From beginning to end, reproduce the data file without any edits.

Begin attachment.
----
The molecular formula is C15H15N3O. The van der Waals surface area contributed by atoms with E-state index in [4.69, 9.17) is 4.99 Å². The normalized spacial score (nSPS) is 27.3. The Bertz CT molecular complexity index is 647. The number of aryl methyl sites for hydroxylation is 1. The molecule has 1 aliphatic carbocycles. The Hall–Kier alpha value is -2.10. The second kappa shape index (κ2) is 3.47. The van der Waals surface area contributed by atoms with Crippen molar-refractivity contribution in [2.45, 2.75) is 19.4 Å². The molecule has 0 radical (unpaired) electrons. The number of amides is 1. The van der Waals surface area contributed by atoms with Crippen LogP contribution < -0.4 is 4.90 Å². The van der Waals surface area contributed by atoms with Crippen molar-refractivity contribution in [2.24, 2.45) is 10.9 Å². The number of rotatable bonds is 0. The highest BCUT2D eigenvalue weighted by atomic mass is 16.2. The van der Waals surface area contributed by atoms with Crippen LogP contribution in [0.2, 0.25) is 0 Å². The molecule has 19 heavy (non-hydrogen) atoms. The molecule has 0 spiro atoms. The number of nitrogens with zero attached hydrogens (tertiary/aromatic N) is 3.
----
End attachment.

The molecular formula is C15H15N3O. The van der Waals surface area contributed by atoms with E-state index in [4.69, 9.17) is 4.99 Å². The normalized spacial score (nSPS) is 27.3. The Bertz CT molecular complexity index is 647. The number of aryl methyl sites for hydroxylation is 1. The molecule has 1 aliphatic carbocycles. The Hall–Kier alpha value is -2.10. The second kappa shape index (κ2) is 3.47. The van der Waals surface area contributed by atoms with Crippen molar-refractivity contribution in [2.45, 2.75) is 19.4 Å². The molecule has 0 radical (unpaired) electrons. The number of amides is 1. The van der Waals surface area contributed by atoms with Crippen LogP contribution < -0.4 is 4.90 Å². The van der Waals surface area contributed by atoms with Crippen molar-refractivity contribution in [2.24, 2.45) is 10.9 Å². The number of rotatable bonds is 0. The highest BCUT2D eigenvalue weighted by atomic mass is 16.2. The van der Waals surface area contributed by atoms with Crippen LogP contribution in [0.2, 0.25) is 0 Å². The molecule has 19 heavy (non-hydrogen) atoms. The molecule has 0 spiro atoms. The number of nitrogens with zero attached hydrogens (tertiary/aromatic N) is 3.